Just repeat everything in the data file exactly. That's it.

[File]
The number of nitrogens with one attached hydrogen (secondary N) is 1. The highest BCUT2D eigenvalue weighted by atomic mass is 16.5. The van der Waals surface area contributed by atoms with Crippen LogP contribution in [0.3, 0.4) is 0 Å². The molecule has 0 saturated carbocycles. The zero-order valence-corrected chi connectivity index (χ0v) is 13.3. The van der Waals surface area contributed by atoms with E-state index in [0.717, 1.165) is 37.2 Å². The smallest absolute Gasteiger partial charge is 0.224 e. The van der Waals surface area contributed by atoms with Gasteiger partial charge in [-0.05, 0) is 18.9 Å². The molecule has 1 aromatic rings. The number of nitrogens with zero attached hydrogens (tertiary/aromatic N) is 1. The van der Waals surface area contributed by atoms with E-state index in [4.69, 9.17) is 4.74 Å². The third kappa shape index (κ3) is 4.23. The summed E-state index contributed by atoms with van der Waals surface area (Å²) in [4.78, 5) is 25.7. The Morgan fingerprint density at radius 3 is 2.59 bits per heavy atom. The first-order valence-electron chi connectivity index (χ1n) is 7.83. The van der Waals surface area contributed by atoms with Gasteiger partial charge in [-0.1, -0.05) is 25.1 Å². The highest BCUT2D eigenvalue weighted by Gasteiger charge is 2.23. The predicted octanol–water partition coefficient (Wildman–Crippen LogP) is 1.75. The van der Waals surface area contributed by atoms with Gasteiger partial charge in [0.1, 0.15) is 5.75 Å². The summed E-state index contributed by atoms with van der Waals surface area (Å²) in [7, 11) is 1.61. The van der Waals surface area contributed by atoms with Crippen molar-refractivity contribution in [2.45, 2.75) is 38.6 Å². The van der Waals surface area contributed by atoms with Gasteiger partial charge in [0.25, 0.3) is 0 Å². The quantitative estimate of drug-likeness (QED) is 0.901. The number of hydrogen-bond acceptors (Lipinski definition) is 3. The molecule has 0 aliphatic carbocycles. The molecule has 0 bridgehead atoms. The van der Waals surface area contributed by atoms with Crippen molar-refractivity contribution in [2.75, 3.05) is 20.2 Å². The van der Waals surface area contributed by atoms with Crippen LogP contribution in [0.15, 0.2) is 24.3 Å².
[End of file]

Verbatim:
The number of nitrogens with one attached hydrogen (secondary N) is 1. The highest BCUT2D eigenvalue weighted by atomic mass is 16.5. The van der Waals surface area contributed by atoms with Crippen LogP contribution in [0.3, 0.4) is 0 Å². The molecule has 0 saturated carbocycles. The zero-order valence-corrected chi connectivity index (χ0v) is 13.3. The van der Waals surface area contributed by atoms with E-state index in [0.717, 1.165) is 37.2 Å². The smallest absolute Gasteiger partial charge is 0.224 e. The van der Waals surface area contributed by atoms with Gasteiger partial charge in [-0.05, 0) is 18.9 Å². The molecule has 1 aromatic rings. The number of nitrogens with zero attached hydrogens (tertiary/aromatic N) is 1. The van der Waals surface area contributed by atoms with E-state index in [4.69, 9.17) is 4.74 Å². The third kappa shape index (κ3) is 4.23. The summed E-state index contributed by atoms with van der Waals surface area (Å²) in [4.78, 5) is 25.7. The Morgan fingerprint density at radius 3 is 2.59 bits per heavy atom. The first-order valence-electron chi connectivity index (χ1n) is 7.83. The van der Waals surface area contributed by atoms with Gasteiger partial charge in [-0.1, -0.05) is 25.1 Å². The highest BCUT2D eigenvalue weighted by Gasteiger charge is 2.23. The predicted octanol–water partition coefficient (Wildman–Crippen LogP) is 1.75. The van der Waals surface area contributed by atoms with Gasteiger partial charge in [0.1, 0.15) is 5.75 Å². The summed E-state index contributed by atoms with van der Waals surface area (Å²) in [7, 11) is 1.61. The van der Waals surface area contributed by atoms with Crippen molar-refractivity contribution in [2.45, 2.75) is 38.6 Å². The van der Waals surface area contributed by atoms with Gasteiger partial charge in [0.25, 0.3) is 0 Å². The quantitative estimate of drug-likeness (QED) is 0.901. The number of hydrogen-bond acceptors (Lipinski definition) is 3. The molecule has 0 aliphatic carbocycles. The molecule has 0 bridgehead atoms. The van der Waals surface area contributed by atoms with Crippen molar-refractivity contribution in [2.75, 3.05) is 20.2 Å². The van der Waals surface area contributed by atoms with Crippen LogP contribution in [0.15, 0.2) is 24.3 Å².